Le Creuset stated it’s not affiliated with the synthetic intelligence-generated Taylor Swift ad that has popped up on-line showing to advertise a cookware set.
The ad, which started circulating on social media earlier this month, used Swift’s likeness by deepfaking her voice and layering it over digicam photographs of Le Creuset cookware spliced with clips of her talking.
“Hey y’all, it’s Taylor Swift here,” the voice says in a robotic tone. “Due to a packaging error, we can’t sell 3,000 Le Creuset cookware sets, so I’m giving them away to my loyal fans for free.”
It seems to have initially been posted by a Facebook web page titled “The most profitable shares,” and as of Wednesday morning had amassed about 2,300 views. A spokesperson for Meta told NBC News that the ad has been removed.
A spokesperson for Swift did not respond to a request for comment.
In a statement, the cookware company said it has nothing to do with the fake ad.
“Le Creuset is not involved with Taylor Swift for any consumer giveaway,” Le Creuset stated. “All approved Le Creuset giveaways or promotions come from the official Le Creuset social accounts. Consumers should always check Le Creuset’s official social accounts and website before clicking on any suspicious ads.”
The ad is the latest in a string of AI-generated posts attempting to fake a celebrity’s or influencer’s endorsement of a product.
In November, Scarlett Johansson’s legal team demanded the app Lisa AI, which generates stylized avatars based on real photos of people, to stop using an AI-generated version of her in an online ad.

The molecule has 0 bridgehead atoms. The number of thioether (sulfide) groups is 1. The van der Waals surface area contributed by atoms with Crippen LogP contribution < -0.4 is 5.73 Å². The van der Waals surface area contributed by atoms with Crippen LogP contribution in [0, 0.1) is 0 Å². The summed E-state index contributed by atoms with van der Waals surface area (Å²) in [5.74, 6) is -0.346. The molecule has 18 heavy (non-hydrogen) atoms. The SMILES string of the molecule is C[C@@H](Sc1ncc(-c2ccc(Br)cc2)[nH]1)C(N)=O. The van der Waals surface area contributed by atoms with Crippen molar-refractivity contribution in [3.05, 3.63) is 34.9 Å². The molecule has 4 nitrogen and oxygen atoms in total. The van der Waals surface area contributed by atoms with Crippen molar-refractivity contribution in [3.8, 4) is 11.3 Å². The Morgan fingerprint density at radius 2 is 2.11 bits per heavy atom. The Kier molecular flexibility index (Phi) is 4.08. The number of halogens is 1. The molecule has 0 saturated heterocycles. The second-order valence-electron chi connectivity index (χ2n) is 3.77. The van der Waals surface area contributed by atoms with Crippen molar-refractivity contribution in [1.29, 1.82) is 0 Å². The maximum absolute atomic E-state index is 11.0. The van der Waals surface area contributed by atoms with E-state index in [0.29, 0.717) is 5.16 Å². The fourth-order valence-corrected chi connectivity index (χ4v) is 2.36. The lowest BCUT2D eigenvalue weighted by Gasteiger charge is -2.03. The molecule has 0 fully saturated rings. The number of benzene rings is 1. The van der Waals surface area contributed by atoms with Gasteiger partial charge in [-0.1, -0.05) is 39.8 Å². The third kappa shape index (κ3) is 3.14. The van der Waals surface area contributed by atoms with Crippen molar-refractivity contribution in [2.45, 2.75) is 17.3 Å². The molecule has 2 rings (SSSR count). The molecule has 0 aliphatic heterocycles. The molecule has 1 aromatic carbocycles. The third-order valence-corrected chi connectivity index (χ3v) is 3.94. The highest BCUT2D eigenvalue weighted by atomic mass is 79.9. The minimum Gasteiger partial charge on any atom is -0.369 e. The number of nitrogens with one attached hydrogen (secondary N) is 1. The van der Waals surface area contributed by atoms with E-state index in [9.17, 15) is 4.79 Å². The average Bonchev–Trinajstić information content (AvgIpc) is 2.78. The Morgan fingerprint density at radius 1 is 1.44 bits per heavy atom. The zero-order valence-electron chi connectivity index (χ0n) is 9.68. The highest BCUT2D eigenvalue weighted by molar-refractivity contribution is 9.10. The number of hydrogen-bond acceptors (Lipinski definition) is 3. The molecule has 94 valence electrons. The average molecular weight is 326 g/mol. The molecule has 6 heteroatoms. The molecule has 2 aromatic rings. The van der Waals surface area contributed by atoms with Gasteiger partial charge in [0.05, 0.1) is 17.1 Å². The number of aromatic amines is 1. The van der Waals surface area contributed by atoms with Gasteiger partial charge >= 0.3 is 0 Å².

YouTube star MrBeast has also called out a viral deepfake video using his face and voice to advertise an purported iPhone 15 giveaway — just days after Tom Hanks posted his own statement on Instagram to clarify that he had “nothing to do with” a video using his AI-generated likeness to promote a dental plan.
Although deepfake technology has been around for years, rapid advancements in generative AI over the past year — along with its growing mainstream use — have sparked renewed concern over the ease of replicating people’s likenesses without consent.
In August, NBC News viewed more than 50 videos posted to platforms like Facebook, TikTok and YouTube that used digitally manipulated images and audio of public figures. All of those videos seemingly aimed to scam viewers of their money.
The increasing accessibility of this technology has even led experts to speculate on the possibility of a “deepfake election” cycle this year, with political disinformation through AI-manipulated videos likely to run rampant. Others also worry about a growing market for deepfake porn, which thrives off producing fake videos featuring the likenesses of real people without their consent.